Shackleton and Scott's Antarctic huts are put online by Google

Images of the Antarctic huts used by polar explorers Sir Ernest Shackleton and Robert Falcon Scott have been posted online as part of the latest extension to Google's Maps service.
The prefabricated wooden cabins were erected in 1908 and 1911 respectively, and were used as bases for the men's attempts to reach the south pole.
Users can navigate the 360-degree photographs to see some of the kit and supplies used by both expeditions.
The locations appear well-preserved.
The buildings have benefited from ongoing conservation work by the New Zealand-based Antarctic Heritage Trust, which co-operated with Google on the project.
Both structures had previously appeared on the World Monuments Watch List of the most endangered sites in the world.
Frozen food
Shackleton's hut is located at Cape Royds, where the explorer and nine other team members left their ship, the Nimrod, to stay during the winter.
It still houses about 5,000 of the team's personal possessions including books, clothing and canned food, which have been preserved by the cold temperatures.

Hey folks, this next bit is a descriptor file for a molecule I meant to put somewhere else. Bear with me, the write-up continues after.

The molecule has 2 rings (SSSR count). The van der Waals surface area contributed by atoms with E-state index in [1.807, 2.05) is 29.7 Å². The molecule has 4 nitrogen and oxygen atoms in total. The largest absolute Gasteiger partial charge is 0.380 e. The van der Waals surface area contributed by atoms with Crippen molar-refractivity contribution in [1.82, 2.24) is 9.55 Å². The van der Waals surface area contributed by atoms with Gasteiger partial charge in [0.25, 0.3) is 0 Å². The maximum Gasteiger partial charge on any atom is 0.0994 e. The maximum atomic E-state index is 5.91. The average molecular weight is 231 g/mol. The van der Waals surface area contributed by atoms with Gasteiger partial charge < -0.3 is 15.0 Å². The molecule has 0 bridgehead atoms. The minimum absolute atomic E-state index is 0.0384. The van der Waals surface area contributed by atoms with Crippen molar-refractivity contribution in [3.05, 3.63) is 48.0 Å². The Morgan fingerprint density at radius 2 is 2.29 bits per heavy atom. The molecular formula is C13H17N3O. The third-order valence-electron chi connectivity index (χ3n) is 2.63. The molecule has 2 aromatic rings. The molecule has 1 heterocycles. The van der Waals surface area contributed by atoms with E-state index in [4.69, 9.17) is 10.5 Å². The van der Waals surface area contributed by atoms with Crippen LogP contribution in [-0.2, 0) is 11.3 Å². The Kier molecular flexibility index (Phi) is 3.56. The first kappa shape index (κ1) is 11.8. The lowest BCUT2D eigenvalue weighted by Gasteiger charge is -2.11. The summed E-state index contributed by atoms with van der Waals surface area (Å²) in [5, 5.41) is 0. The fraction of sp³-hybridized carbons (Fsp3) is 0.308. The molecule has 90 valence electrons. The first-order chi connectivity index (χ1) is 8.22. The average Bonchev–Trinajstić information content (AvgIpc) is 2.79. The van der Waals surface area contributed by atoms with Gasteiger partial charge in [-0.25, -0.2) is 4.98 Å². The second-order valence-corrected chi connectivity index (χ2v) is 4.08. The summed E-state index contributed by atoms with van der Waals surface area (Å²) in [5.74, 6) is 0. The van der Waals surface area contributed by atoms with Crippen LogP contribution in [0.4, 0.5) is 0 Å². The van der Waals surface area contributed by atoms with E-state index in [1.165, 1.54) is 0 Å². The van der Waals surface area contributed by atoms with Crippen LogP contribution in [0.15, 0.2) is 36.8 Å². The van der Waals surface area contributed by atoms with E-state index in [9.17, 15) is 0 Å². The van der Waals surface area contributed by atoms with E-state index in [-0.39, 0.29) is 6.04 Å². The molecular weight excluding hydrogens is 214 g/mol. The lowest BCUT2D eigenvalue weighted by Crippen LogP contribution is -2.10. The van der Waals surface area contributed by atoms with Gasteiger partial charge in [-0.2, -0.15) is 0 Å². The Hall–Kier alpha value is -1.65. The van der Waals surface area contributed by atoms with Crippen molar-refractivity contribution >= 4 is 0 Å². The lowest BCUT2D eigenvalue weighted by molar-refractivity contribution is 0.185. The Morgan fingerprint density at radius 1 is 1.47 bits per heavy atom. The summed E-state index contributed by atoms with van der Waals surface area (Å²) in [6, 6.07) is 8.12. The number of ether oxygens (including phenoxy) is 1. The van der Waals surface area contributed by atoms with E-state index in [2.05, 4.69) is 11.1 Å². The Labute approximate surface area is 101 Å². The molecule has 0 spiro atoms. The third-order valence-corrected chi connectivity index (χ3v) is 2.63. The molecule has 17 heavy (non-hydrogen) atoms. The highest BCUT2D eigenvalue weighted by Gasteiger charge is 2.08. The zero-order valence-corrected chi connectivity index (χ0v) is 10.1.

Shackleton's expedition was the first to climb the volcano Mount Erebus, but bad weather and diminished supplies caused them to turn back about 156km (97 miles) before reaching the south pole. Nevertheless this was the furthest south anyone had reached at the time and the group returned to the UK as heroes.
Scott's base at Cape Evans was erected three years later and still contains more than 8,000 artefacts from his doomed adventure.
Scott's hutScott's hut still contains many items of food abandoned when his team set out to the pole
Boxes of Tate sugar cubes, Heinz Tomato Ketchup bottles and clothing can be seen in the uploaded pictures from the location.
Scott and four others did reach the pole in January 1912 but found they had been beaten to there by a Norwegian party led by Roald Amundsen. The members of Scott's party died as a result of the freezing conditions during their return journey.
Google said it had carried out the fish-eye lens photography project to provide school children and others with an "insight into how these men lived for months at a time".
In addition to the two huts it has also added images of the Ceremonial South Pole - where flags can be seen planted by the various teams that reached the spot - as well as the Cape Royds Adelie Penguin Rookery.


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